Argentina could also return to the EU market following the self imposed ban by the Argentine government on beef exports.

The advent of Bluetongue in northern Europe largely affected sheep and goat meat production.

Total Meat Consumption Developments 1991-2015

Milk and Dairy Products

The economic situation is going to have a severe effect on the dairy sector in the short term and it is expected to particularly hit the farmers' disposable income.

The fall in prices of dairy products over recent moths is expected to hit milk prices through this year and they are expected to stay down for the first part of the forecast period.

This in turn is likely to lead to a contraction of the industry and a drop in production. Despite the two per cent rise in the quota for 2008/09 and favourable prices paid to producers, EU milk production grew only marginally last year.

The EU forecasters expect the EU to be under the quota which ends in March and this underuse will continue next year.

As quotas are gradually phased out, milk production is expected to recover over the medium term, although it is not expected to reach quota levels throughout the phase out period.

The final abolition of quotas in 2015/2016 is not expected to have a great impact on milk production or prices. The forecast is that production will be up by 1.1 per cent compared to the year before and prices will have fallen by 0.1 per cent.

In 2015 production is expected to be 1.8 per cent above the 2008 level at 151.4 million tonnes.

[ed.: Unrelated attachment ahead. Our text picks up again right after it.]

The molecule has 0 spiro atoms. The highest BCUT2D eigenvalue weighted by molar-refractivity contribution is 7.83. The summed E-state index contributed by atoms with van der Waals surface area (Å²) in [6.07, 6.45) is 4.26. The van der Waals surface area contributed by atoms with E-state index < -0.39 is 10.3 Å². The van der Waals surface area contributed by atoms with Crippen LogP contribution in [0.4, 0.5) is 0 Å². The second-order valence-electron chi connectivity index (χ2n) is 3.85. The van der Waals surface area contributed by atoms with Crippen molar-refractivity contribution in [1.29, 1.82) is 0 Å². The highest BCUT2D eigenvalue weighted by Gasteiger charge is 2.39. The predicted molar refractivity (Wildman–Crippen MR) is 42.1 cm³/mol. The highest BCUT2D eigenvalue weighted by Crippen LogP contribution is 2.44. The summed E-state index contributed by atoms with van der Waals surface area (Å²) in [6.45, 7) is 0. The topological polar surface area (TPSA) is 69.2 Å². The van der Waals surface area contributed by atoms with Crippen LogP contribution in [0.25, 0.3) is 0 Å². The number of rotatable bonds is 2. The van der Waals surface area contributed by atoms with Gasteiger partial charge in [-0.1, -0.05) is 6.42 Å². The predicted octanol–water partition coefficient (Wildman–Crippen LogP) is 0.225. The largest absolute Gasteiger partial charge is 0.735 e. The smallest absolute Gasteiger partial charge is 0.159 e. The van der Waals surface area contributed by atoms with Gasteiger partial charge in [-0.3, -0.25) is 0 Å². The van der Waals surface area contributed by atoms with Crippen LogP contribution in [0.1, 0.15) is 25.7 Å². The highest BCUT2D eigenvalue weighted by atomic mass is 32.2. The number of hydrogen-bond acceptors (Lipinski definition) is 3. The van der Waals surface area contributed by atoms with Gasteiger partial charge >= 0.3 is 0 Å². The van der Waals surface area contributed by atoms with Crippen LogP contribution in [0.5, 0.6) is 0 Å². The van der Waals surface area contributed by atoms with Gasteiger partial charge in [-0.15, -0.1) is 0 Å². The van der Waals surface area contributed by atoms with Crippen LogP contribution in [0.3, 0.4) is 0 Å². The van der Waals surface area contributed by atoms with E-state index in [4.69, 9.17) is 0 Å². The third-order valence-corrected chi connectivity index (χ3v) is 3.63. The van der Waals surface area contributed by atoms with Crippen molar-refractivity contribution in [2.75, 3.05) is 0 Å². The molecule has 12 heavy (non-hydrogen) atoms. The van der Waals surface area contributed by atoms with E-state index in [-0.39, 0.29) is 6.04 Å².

The short-term prospects for cheese and value-added fresh dairy product markets are expected to be determined by constrained EU and world demand.

In the medium-term demand is expected to remain favourable allowing EU cheese production to return to a stable growth from 2011 onwards to reach 9.9 million tonnes by 2015 - 10 per cent above the 2008 levels.

"This growth would be driven by continued strong consumption and production increase in the EU-12," the report says.

"Exports are foreseen to expand slightly following the short term decline, but the growth in domestic consumption would absorb most of the increase in cheese production, leading to a steady drop in exports in the last years of the projection period."

A contraction in EU and world demand is going to force skimmed milk powder and butter prices down, back to the intervention buying in prices seen at the end of 2008.